PLEASE NOTE: My blog is still on indefinite hiatus; I have made a single exception for this blogpost. After this, I am returning to my self-imposed break from blogging.
Yesterday, VRChat held a two-hour developer-oriented livestream on Twitch, in which they laid out their roadmap for the next twelve months: what’s ahead?
Kent Bye did his usual excellent summarizing of the livestream in a series of tweets on Twitter, but I also wanted to write up a bit about what was said, and what it means. The Twitch livestream (which really gets rolling at about the 9:00-minute mark) covers quite a lot a territory, so please consider this just a summary! At times there was a lot of technical jargon thrown around, particularly with respect to server issues, so be forewarned before watching the livestream!
Ron, VRChat’s chief creative officer, and Tupper, the community manager for VRChat, were the hosts who shared the next year’s roadmap with us, with a plea to keep in mind that things can change, as often happens in software development projects! Other VRChat staff joined to talk about projects they were working on.
They report that VRChat Plus (i.e. premium accounts) has so far been amazing, with lots of support. VRChat Plus on Oculus is coming soon, and VRChat Plus gifting is coming as soon as possible.
There was a discussion of the server growing pains encountered as the number of concurrent users has risen over time. Here’s a picture of the VRChat server team, in VRChat!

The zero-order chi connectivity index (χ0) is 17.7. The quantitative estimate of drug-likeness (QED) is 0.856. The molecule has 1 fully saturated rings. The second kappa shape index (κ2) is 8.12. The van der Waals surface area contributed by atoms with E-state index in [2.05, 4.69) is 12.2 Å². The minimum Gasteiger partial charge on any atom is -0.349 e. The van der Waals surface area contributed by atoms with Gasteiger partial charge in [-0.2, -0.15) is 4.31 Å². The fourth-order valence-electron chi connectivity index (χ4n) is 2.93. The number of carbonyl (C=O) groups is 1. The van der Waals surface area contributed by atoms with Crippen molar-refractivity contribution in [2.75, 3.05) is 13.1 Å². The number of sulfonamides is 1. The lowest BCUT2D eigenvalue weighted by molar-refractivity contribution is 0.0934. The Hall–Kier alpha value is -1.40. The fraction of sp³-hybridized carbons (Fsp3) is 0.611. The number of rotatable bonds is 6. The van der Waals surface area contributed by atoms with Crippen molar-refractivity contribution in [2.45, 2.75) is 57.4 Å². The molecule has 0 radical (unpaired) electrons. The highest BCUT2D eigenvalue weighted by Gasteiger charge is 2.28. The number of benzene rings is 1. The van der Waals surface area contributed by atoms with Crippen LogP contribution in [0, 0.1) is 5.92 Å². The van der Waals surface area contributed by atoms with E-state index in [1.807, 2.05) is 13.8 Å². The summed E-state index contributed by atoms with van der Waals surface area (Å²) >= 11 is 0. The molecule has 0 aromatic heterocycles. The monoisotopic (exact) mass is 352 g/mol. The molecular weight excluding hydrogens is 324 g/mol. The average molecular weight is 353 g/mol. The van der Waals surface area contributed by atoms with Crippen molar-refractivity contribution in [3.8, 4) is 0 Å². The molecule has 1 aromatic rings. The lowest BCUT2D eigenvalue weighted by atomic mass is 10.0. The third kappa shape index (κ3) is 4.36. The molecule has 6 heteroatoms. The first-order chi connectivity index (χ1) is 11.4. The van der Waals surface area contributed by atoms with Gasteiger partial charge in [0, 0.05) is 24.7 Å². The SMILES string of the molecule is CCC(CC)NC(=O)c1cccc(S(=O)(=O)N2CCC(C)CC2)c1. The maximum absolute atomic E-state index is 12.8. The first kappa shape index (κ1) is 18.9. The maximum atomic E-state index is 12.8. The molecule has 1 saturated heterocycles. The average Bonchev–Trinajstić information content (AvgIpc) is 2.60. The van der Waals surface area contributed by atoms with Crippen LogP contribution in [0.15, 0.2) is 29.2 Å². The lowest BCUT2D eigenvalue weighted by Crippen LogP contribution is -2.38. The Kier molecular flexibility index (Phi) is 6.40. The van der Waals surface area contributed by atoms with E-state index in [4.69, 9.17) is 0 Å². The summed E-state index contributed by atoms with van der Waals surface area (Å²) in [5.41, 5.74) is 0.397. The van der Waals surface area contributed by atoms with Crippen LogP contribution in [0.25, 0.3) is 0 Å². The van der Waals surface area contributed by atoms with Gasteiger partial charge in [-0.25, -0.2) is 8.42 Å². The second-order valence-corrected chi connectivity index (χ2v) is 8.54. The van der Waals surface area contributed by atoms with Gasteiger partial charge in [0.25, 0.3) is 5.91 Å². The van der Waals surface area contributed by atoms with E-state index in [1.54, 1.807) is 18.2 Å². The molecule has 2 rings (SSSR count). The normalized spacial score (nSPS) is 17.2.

Tupper then talked about some of the persistent bugs that the team is attempting to fix: audio bugs, problems in the Social menu, avatar load hitching, etc. (starting around the 27-minute mark in the livestream). He created something called the Bug List Bodyslam (seen in the bottom left hand corner of the following image), a graphical representation which helped determine which bugs were highest priority:
Did you know there was a bug called the “head-pat alignment”? 😉 (VRChat users often greet each other by patting each others’ heads.)
The Art team (Rocktopus and Technobabel) talked about the new user interface (UI). Aspects of the new UI have already been released (i.e. some of the features in VRChat Plus), and will be rolled out gradually over time, instead of one big UI overhaul. There will be a new Quick Menu, which will look like this (video at the 38:00 mark):
The next section was about improvements to avatar dynamics. bones, etc. Kiro, a client-end engineer for VRChat, joined Tupper for this part of the presentation. Among the new features are avatar-to-avatar interaction: avatars actually being able to touch themselves and each other, sparking visual or audio effects! Please watch the video at 55:30 mark in the Twitch livestream to see this feature in action.
There was much, much more which I have not touched upon in this blogpost, so I would recommend you read Kent Bye’s series of tweets for a better summary, or set aside a couple of hours and watch the Twitch livestream itself. I really do wish that other social VR platforms on the marketplace would do something like VRChat’s annual developer livestream. Some do (e.g. Sinespace), and others don’t (several companies which I will not name).
It’s wonderful to see a company like VRChat respond to its community and lay out its future plans in this way!